1358101_orig 9309455 9337367_origThis adventure is never ceasing to amaze us all and continuities to teach us more about our faith, New Orleans, and our selves each day. Today was the second day at the work site and you definitely could tell the difference in our skills level. We cruised through the work and were able to accomplish a lot more and move our houses closer and closer to completion. One work group moved to a new house today because theirs was so close to being finished the day before that SBP wanted our speedy work crews to extend that skill to help new people. Another group that is in the starting phase of the building process insulated the ceiling today which was a great step forward for the house and for the humidity in the house to rise, but sweat has been bonding us all thus far and will keep continuing to do so. The night’s activity, after a huge and I mean HUGE dinner at Rocky and Carlos, was taking the street car down St. Charles street and hitting up an ice cream shop called non-other than “Mckenzies” Filled with Italian food and ice cream all of us were in food comas and slowly made our way back to Aribi for reflection. The topic of the night was “How We Love Others” which Matt (Booty) gave us great insight on, setting us up for fabulous small groups. After one more rendition of Seasons of Love, from rent, we hit our bunk rooms to get some much needed sleep.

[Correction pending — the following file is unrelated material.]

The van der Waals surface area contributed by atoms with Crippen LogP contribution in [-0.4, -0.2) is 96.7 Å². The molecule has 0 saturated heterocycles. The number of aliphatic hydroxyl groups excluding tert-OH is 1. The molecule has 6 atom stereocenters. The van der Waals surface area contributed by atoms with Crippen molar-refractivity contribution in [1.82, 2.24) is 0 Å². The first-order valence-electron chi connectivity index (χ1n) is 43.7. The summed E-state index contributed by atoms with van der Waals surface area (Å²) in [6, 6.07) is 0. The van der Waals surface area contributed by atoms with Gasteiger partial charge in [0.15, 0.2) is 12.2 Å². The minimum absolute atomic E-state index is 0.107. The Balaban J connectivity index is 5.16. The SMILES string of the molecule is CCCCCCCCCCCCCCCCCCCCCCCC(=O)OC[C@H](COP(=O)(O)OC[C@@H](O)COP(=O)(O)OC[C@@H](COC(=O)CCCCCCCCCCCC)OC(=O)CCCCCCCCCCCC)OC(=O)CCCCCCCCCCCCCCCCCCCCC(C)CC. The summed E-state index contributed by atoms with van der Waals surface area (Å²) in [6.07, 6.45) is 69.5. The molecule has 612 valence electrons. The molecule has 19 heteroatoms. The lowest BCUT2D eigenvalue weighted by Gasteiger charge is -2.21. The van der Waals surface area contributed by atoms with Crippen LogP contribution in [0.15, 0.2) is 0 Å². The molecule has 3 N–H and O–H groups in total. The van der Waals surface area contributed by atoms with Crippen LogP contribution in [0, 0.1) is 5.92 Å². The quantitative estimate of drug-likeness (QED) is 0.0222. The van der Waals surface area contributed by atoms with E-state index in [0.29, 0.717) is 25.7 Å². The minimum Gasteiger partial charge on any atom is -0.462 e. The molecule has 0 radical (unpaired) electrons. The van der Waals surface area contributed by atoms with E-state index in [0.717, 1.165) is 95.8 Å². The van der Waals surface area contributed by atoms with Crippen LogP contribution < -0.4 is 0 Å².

July 30, 2013

First Day of working with the Bernard Project is finally here!